We received a request under the Freedom of Information Act 2000 (FOIA):
How many Clare’s Law applications have you had in relation to housemates in the last 12 months? How many of these have you accepted?
If you have never received any please can you advise if hypothetically you would accept a case where there is clear evidence of abuse from a housemate (one where threshold would be met to disclose if they were in a relationship), where they reside together due to a house share situation but have not been intimate (i.e. not in a relationship, dating or having sexual intercourse)?
Unfortunately, West Yorkshire Police are unable to provide you with the information requested.
It is estimated that the cost of providing / locating the information you seek within your request, would exceed the time threshold. When a reasonable estimate has been made that the appropriate limit would be exceeded, there are no requirements for a public authority to undertake the work.
Please see Appendix A, for the full legislative explanation as to why West Yorkshire Police are unable to provide the information.
If you would like to refine or narrow the scope of your request, West Yorkshire Police will assist you in negotiating the possibility of the provisions, of the information requested. Please see the Advice and Assistance, under Section 16 of Appendix A.
The Freedom of Information Act 2000 creates a statutory right of access to information held by public Authorities. A public authority in receipt of a request must, if permitted, state under Section 1(a) of the Act, whether it holds the requested information. If held then this information will be communicated to the applicant under Section 1(b) of the Act.
The right of access to information is not without exception and is subject to a number of exemptions. Which are designed to enable public authorities to withhold information that is unsuitable for release.
Importantly the Act is designed to place information into the public domain, that is, once access to information is granted to one person under the Act, it is then considered public information and must be communicated to any individual should a request be received.
This letter serves as a Refusal Notice under Section 17 of the Freedom of Information Act 2000.
Section 17 of the Act provides:
(1) A public authority which, in relation to any request for information, is to any extent relying on a claim that information is exempt information must, within the time for complying with Section 1(1), given to the applicant a notice which:-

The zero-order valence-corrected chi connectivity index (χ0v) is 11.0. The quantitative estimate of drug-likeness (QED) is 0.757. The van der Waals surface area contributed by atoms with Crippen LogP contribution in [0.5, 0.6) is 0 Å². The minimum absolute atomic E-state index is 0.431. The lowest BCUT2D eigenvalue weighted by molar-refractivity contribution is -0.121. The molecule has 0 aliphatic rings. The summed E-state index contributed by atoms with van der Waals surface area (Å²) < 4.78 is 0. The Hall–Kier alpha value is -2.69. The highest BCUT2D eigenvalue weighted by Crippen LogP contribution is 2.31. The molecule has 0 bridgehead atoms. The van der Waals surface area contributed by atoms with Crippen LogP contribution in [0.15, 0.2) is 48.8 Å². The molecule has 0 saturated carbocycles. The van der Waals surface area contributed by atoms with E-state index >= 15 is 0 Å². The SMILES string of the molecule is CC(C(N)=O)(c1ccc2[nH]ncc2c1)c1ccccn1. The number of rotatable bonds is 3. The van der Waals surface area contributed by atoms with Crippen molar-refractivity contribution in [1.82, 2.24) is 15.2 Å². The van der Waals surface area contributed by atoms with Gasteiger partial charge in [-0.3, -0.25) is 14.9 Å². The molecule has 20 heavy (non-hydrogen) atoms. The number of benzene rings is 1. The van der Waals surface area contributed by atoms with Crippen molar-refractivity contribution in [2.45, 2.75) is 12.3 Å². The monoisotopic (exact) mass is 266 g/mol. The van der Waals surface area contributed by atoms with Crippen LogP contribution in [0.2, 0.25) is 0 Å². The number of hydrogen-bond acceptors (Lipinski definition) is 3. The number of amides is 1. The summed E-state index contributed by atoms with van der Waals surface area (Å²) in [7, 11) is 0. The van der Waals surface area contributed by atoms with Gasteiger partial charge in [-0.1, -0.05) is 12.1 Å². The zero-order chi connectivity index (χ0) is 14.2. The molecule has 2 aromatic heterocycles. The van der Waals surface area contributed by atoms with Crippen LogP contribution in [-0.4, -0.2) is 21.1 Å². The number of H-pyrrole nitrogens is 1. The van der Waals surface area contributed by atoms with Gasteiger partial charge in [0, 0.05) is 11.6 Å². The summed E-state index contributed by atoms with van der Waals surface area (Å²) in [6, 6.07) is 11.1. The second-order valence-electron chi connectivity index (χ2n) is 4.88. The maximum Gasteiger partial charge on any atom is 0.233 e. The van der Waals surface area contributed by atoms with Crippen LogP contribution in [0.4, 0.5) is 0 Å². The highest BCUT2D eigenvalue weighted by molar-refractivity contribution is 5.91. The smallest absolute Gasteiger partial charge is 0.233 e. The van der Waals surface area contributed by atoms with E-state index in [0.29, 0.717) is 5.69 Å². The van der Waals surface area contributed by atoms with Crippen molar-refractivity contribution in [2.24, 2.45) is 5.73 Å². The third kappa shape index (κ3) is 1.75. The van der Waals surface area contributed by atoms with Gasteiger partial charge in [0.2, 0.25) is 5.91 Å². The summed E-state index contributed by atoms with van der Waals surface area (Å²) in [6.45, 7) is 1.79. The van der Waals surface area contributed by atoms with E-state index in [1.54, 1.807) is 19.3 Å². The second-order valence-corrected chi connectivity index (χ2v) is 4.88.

(a) States the fact,
(b) Specifies the exemption in question, and
(c) States (if that would not otherwise be apparent) why the exemption applies.
REASONS FOR DECISION
The reason that we are unable to provide you with this information is covered by the following
Section 12 - Where the cost of compliance exceeds the appropriate limit
West Yorkshire Police can confirm that we hold the information you seek, however it is not held in an easily retrievable format.
The Domestic Violence Disclosure Scheme (DVDS), often referred to as Clare’s Law was rolled out across all 43 police forces in England and Wales in March 2014. The DVDS was introduced to set out procedures that could be used by the police to disclose information about previous violent or abusive offending, including emotional abuse, controlling or coercive behaviour, or economic abuse by an individual, where this may help protect their partner or ex-partner, and any relevant children, from violent or abusive offending.
The parties have to be or have been in a personal intimate relationship, therefore housemates would not fall within these criteria unless they have been or are in an intimate relationship. However in order to establish whether the individuals were ‘housemates’ would involve a manual search of all referrals. For the requested time frame there are approximately 3,000 occurrences, at a minimum of 1 minute per record this would take a minimum of 50 hours to provide.
A link to the statutory guidance on Clare’s Law can be found on this link Domestic Violence Disclosure Scheme (DVDS) Statutory Guidance (publishing.service.gov.uk)
It has been estimated that the cost of providing you with this information is above the amount to which we are legally required to respond i.e. the cost of locating and retrieving the information exceeds the 'appropriate level' as stated in the Freedom of Information (Fees and Appropriate Limit) Regulations 2004, which currently stands at £450 worth of work.
Our ACPO guidance states that we do not issue fees notices and therefore in accordance with the Freedom of Information Act 2000, this letter acts as a Refusal Notice.
West Yorkshire Police have utilised Section 12, which states "A public authority does not have to comply with a request for information if the cost of compliance exceeds the appropriate limit", this is further affirmed by the Decision Notice issued by the Information Commissioner's Office (Reference: FS50143930), and Guidance issued by the Information Commissioner's Office on Using the Fees Regulations.
ADVICE AND ASSISTANCE
Under Section 16 of the Freedom of Information Act 2000, my duty to provide advice and assistance to persons who have made request for information, please be advised that West Yorkshire Police can offer the following advice as to how to refine your request:
We may be able to provide this information for a significantly reduced timeframe of a chosen 3 month period.
You may find the following information from or website relevant to your request:
Clare’s Law - Domestic Violence Disclosure Scheme | West Yorkshire Police
Freedom Of Information - Disclosure Log | West Yorkshire Police
Please note that police forces do not use generic systems or identical procedures for capturing the data. For these reasons this response to your questions should not be used for comparison purposes with responses you may receive from other police forces.